If Online Buddies CEO Adam Segel has noticed anything in the gay-oriented app market, he said, it’s that there can never be too many dating apps.
“We know from our research that guys don’t use one, they use multiple,” Segel said over coffee in San Francisco’s South of Market neighborhood. “We find the average is three.”
Why? Because these apps all serve different purposes. Some are flirtier. Some show pictures of faces, some don’t. Some are more like social networks, some are more like hookup apps. Users of Online Buddies often have multiple apps cued up simultaneously — and are using each app for different purposes.
With that in mind, today Online Buddies is launching Dandy, a newly acquired German dating app along the lines of Tinder’s “hot-or-not” swiping style. Dandy joins Online Buddies’ portfolio of companies, including the newish Jack’d and old stalwart Manhunt.
It enters a market already flush with popular gay-targeted apps like Grindr, Scruff and Hornet. But each has its own personality and a place: “Jack’d, you can be a little more anonymous. Dandy, you use your Facebook,” Segel said.
“Jack’d, they hook up on it, I can’t deny it. But it’s way more marriage-focused — white picket fences, talk about meeting their husbands — 68 percent [of users] say they want to get married through the app,” Segel said.
So, what makes Dandy different from the straight-oriented Tinder dating app, which uses the same model?
“The gay aspect,” Segel said. “There’s a little rainbow menu bar on the left. Also, you can find the most-liked guy and force yourself into his matches for 99 cents.”
Grindr and Scruff may have most of the name recognition today, but Online Buddies got there first with a dirty, dirty phone line that eventually evolved into an app. The company’s original dating site, Manhunt, which now has seven million users, started as a “party line” in 2001. People would call in to numbers like 550-TOOL and 550-PIGG where, for about 10 cents a minute, they would find maybe 20 others on the line talking or just breathing. They could “go private” with each other to separate lines. A few years later, Manhunt developed a website.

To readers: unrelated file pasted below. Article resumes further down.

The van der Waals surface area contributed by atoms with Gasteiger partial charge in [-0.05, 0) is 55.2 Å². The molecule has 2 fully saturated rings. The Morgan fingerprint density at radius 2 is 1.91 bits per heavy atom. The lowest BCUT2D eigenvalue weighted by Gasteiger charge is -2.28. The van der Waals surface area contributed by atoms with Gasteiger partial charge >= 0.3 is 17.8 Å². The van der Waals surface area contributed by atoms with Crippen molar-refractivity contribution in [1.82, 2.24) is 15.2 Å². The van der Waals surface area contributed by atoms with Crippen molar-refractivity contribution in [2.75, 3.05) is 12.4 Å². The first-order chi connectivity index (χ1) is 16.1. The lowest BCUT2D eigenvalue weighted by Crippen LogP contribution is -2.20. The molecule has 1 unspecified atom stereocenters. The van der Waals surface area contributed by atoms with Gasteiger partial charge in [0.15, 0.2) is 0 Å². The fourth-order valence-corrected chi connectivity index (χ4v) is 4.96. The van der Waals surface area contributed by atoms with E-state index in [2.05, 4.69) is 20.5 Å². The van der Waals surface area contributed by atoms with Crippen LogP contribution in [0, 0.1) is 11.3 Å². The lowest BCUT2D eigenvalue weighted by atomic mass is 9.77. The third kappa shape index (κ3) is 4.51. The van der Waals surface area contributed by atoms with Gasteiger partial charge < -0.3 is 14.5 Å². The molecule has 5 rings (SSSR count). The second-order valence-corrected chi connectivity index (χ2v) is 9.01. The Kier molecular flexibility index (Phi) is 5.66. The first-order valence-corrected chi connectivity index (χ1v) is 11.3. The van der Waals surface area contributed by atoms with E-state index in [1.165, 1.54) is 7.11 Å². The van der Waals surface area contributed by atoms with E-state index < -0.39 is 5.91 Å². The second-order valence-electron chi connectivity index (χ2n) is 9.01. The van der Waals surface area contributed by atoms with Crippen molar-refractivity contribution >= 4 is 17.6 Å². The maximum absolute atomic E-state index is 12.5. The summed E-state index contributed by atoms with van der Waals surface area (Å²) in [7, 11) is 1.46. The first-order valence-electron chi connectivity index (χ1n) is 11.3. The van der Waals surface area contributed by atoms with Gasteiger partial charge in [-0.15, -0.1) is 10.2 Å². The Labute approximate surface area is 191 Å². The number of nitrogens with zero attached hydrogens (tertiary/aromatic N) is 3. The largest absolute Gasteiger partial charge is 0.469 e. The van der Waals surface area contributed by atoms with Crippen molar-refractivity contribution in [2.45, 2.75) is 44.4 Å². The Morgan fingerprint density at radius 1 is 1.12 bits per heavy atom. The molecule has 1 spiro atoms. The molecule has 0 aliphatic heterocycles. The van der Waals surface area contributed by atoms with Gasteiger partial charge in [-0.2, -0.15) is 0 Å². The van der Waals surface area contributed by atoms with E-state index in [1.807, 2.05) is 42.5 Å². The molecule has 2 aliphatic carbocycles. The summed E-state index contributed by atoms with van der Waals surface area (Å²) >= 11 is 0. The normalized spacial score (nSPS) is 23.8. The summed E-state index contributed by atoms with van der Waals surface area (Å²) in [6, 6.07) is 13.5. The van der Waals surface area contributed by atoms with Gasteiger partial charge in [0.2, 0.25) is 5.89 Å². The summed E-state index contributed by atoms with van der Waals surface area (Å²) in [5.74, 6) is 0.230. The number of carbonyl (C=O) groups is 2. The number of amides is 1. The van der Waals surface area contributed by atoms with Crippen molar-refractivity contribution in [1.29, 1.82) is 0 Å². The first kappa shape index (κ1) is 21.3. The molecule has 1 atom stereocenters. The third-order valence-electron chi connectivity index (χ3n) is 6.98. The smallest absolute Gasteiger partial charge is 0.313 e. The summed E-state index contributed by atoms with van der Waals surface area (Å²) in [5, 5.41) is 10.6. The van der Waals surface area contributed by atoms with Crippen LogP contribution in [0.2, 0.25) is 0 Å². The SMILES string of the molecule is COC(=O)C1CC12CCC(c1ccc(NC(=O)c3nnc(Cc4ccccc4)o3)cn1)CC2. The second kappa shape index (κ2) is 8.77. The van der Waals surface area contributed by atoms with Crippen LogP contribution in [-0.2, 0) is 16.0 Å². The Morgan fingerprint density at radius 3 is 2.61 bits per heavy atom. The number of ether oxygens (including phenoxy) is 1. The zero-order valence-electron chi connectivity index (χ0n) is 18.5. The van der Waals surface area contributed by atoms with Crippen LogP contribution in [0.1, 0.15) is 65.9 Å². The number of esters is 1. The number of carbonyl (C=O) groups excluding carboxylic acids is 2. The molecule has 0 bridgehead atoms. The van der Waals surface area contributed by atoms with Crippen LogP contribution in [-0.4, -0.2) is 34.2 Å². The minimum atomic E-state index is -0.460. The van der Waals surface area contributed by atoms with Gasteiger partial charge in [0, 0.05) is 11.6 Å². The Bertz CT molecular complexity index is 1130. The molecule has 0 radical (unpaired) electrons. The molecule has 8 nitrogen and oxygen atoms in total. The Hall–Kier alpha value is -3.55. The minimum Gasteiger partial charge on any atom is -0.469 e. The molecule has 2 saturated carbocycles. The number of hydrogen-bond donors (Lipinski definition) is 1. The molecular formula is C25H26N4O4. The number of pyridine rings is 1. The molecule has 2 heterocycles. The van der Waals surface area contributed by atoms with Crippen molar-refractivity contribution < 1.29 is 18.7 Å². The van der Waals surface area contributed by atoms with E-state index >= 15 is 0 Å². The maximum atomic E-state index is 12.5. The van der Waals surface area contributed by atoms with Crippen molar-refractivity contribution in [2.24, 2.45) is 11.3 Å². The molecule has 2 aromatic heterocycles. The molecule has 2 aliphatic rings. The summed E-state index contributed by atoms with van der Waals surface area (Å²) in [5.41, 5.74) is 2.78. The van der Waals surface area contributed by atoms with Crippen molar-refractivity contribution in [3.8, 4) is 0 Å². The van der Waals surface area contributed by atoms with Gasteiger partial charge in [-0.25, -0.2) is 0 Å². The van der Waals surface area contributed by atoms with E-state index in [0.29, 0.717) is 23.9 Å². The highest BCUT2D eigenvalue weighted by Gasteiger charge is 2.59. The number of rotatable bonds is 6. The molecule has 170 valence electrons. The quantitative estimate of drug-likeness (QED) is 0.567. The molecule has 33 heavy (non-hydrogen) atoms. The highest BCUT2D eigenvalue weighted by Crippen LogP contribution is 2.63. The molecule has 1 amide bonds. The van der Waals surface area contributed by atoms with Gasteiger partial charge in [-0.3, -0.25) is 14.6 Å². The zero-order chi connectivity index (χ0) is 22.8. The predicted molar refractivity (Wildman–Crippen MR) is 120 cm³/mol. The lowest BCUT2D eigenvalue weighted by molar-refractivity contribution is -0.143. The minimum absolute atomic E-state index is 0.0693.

Gay men were, out of necessity, online dating pioneers, so it’s interesting and important to watch their patterns in the app market.
“Gay guys from my age and over — we never thought we could get married — the bars were painted black on the windows [to protect the anonymity of those inside]. Now it’s so different, and it’s amazing, and it’s what we’ve been fighting for forever,” Segel said. “And what do we do with it? What we’re seeing is, people take traditional hookup apps and use them differently — now they’re friend apps, meet-a-roommate apps and hookup apps.”
“We’re finding people are reaching out to e-meet people on everything — Facebook, Instagram, Twitter,” he said. “Every way you want to meet someone, we want to help you.”
This article originally appeared on Recode.net.